STDP and LTP
jonesmat at physiology.wisc.edu
Fri Sep 20 11:29:38 EST 2002
herwin at theworld.com (Harry Erwin) wrote in message news:<1fi9hw2.1ejd5a81p4af44N%herwin at theworld.com>...
> I've been trying to resolve the differences between spike timing
> dependent plasticity and Bliss and Collingwood LTP. The former involves
> a single synapse and a BAP _after_ the EPSP, while the latter involves
> _prior_ depolarization when the NMDA receptor is stimulated. They seem
Spike timing dependent plasticity can be either potentiation or
depression. Potentiation if the postsynaptic cell fires repetitively
-after- the presynaptic spike, and depression if it fires before the
In this sense, it appears incompatible with traditional LTP where the
postsynaptic cell is depolarized before or during the presynaptic
However, the two protocols are very different. Traditional LTP uses
whopping huge depolarizations and and huge calcium influxes, whereas
single-spike plasticity is working over a range of intracellular
calcium that is much lower, and probably changing rapidly instead of
just flooding the postsynaptic cell continuously.
I'm not sure of the exact connection (and by the way, have the STDP
studies of Bi and Poo been repeated by any other labs?). However the
work of Mark Bear and others might help to understand the relation
between the two protocols better.
Their idea is that there is a "sliding scale" of calcium that
determines whether you get potentiation or depression. Low calcium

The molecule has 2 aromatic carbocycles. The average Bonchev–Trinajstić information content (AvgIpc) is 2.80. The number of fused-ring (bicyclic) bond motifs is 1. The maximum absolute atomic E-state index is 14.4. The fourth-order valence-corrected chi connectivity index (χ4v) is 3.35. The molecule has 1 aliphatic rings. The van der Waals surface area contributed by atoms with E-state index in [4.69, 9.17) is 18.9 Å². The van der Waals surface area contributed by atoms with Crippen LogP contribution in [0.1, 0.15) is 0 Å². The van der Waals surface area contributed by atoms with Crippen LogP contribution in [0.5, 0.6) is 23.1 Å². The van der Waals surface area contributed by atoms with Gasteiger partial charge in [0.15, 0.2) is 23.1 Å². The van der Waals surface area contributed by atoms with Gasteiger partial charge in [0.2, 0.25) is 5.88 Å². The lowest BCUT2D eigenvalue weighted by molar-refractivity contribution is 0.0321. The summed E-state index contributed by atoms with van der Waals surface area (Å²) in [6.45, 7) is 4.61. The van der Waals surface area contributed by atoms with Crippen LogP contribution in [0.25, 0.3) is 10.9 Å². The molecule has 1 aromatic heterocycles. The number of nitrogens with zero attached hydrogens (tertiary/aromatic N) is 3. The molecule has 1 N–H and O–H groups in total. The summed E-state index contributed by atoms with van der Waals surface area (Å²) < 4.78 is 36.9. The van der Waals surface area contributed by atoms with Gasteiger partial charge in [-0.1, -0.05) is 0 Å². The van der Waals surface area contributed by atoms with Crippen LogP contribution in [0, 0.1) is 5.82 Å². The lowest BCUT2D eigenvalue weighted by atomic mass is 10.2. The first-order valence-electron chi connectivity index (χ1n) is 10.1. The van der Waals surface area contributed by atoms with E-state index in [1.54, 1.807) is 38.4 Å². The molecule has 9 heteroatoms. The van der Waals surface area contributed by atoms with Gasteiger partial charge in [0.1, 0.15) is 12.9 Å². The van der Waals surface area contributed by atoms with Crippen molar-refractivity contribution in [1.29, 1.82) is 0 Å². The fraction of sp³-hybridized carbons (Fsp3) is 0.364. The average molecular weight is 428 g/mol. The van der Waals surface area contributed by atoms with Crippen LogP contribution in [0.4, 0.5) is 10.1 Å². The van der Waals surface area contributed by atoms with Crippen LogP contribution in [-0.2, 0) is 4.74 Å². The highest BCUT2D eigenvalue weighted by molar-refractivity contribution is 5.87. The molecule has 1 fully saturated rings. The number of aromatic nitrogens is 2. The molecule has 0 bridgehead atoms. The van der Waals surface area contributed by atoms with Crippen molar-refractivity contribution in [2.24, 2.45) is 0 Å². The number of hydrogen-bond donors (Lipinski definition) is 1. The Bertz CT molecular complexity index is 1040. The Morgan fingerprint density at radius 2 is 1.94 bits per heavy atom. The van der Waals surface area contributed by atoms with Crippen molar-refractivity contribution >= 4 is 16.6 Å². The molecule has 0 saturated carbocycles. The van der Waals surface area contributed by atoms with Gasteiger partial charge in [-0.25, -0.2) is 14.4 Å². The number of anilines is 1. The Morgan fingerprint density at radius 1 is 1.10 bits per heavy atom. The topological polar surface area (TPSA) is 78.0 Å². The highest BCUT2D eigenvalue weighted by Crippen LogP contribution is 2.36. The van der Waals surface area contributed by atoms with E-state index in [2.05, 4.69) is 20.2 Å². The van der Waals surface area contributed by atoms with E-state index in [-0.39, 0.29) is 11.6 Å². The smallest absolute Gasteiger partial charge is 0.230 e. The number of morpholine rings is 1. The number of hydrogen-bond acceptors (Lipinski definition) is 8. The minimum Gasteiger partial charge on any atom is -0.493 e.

fluxes tend to cause depression, and higher ones tend to cause
potentiation. This is why traditional LTP protocols use humongous
tetanic bursts, and LTD protocols use very long 1Hz trains. The former
lets in a lot of calcium, whereas the latter elevates calcium only
In the context of STDP, then, a backpropagating spike that occurred
before the presynaptic spike might cause just a little elevation in
calcium, leading to depression, whereas repetitive spiking after the
presynaptic spike might cause more calcium entry, because the NMDA
receptors that were activated by the presynaptic spike would
transiently unblock during each postsynaptic spike, letting in a lot
I know that was pretty vague. Just a guess at a possible way of
reconciling the two types of plasticity.
I repeat that i am curious as to whether STDP has been demonstrated in
any other labs. If one does a medline search for "spike timing
plasticity", one turns up an awful lot of theoretical papers, but not
very many experimental ones.
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